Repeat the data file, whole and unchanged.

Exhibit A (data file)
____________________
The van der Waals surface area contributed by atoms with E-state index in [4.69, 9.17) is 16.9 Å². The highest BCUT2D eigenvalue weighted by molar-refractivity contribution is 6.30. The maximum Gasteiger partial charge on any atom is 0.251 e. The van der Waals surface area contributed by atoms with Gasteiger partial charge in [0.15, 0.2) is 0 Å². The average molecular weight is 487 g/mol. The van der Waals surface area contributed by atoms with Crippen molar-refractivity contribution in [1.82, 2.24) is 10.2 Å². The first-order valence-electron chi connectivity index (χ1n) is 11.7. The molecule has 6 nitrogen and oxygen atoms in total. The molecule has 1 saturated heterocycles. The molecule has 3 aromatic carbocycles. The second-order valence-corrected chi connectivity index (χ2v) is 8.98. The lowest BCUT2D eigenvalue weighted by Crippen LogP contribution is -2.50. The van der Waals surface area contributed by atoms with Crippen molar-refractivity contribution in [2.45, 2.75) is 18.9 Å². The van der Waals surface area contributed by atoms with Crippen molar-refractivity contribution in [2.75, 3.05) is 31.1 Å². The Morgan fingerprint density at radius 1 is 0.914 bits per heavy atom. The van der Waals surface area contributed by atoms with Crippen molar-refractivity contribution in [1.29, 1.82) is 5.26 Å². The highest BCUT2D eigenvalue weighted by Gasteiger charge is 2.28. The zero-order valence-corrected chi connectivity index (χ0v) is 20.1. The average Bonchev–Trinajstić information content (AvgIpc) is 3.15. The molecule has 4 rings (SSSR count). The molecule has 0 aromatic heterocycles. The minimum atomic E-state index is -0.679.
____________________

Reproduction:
The van der Waals surface area contributed by atoms with E-state index in [4.69, 9.17) is 16.9 Å². The highest BCUT2D eigenvalue weighted by molar-refractivity contribution is 6.30. The maximum Gasteiger partial charge on any atom is 0.251 e. The van der Waals surface area contributed by atoms with Gasteiger partial charge in [0.15, 0.2) is 0 Å². The average molecular weight is 487 g/mol. The van der Waals surface area contributed by atoms with Crippen molar-refractivity contribution in [1.82, 2.24) is 10.2 Å². The first-order valence-electron chi connectivity index (χ1n) is 11.7. The molecule has 6 nitrogen and oxygen atoms in total. The molecule has 1 saturated heterocycles. The molecule has 3 aromatic carbocycles. The second-order valence-corrected chi connectivity index (χ2v) is 8.98. The lowest BCUT2D eigenvalue weighted by Crippen LogP contribution is -2.50. The van der Waals surface area contributed by atoms with Crippen molar-refractivity contribution in [2.45, 2.75) is 18.9 Å². The van der Waals surface area contributed by atoms with Crippen molar-refractivity contribution in [2.75, 3.05) is 31.1 Å². The Morgan fingerprint density at radius 1 is 0.914 bits per heavy atom. The van der Waals surface area contributed by atoms with Crippen molar-refractivity contribution in [1.29, 1.82) is 5.26 Å². The highest BCUT2D eigenvalue weighted by Gasteiger charge is 2.28. The zero-order valence-corrected chi connectivity index (χ0v) is 20.1. The average Bonchev–Trinajstić information content (AvgIpc) is 3.15. The molecule has 4 rings (SSSR count). The molecule has 0 aromatic heterocycles. The minimum atomic E-state index is -0.679.